Changing lives: rescued horses’ new start helping troubled young people

Rescued ponies will be used to help troubled young people who are not in education, employment or training in a new partnership between the BHS and RSPCA.

The initiative expands on the BHS’s established Changing Lives Through Horses (CLTH) scheme, while helping find a job for the thousands of neglected horses taken in by the RSPCA each year.

CLTH is working to get rescued horses from the RSPCA into BHS approved riding centres where they can be rehabilitated alongside young adults enrolled in the scheme.

The project was launched by actor and BHS president Martin Clunes at Limes Equestrian Centre, Suffolk last Tuesday (8 Octpber). The centre is one of the first BHS-approved premises to rehome two rescue horses, Cobain and Barlow.

“I’ve been a massive fan of the BHS’s Changing Lives through Horses programme since it launched three years ago. The programme is aimed at young people and helping them get back into education and the workplace. It’s about learning new skills in a unique environment and now, we are also helping horses to have a new start in life too. It doesn’t get any better,” Martin said.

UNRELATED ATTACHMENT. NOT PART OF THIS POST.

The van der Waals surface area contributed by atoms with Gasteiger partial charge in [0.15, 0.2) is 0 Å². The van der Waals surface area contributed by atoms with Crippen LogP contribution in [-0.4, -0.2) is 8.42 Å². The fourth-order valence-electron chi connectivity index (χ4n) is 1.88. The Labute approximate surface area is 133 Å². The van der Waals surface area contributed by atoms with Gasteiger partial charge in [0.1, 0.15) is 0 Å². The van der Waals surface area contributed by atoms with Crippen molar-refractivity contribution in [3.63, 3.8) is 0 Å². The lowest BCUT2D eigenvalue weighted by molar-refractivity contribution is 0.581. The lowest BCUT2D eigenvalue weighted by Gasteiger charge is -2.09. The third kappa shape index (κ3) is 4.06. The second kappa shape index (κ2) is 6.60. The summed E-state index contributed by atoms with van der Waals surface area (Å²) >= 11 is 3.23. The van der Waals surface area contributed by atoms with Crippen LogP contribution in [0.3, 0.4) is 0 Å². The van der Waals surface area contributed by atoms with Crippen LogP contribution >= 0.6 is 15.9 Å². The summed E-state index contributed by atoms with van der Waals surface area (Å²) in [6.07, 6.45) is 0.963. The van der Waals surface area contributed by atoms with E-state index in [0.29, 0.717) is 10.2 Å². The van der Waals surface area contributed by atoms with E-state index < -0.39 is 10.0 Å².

The BHS said CLTH, which is taught by professional coaches, aims to “reignite a desire to learn” and “encourages participants to return to education or employment”.

The charities believe horses are a “powerful, emotive way of inspiring young people to reconnect with society” and that the difficult backgrounds experienced by many of the participants makes them “particularly able to relate to the horses they are working with”.

The scheme targets young people aged between 10 and 24who are more suited to an “alternative education”, for often complex reasons, and helps them to “reconnect with society”.

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Joining the CLTH programme is often a last-ditch opportunity for participants, who are usually referred by schools, local authorities or the police.

RSPCA equine welfare operations manager Gareth Johnson  said: “This is a fantastic opportunity for young people and horses to come together and interact. The RSPCA has 886 horses in our care at present; we hope that this collaboration will help to alleviate this problem. ”

The RSPCA has recently launched a rehoming drive after figures showed it rescued more than 90 horses a month in 2018.

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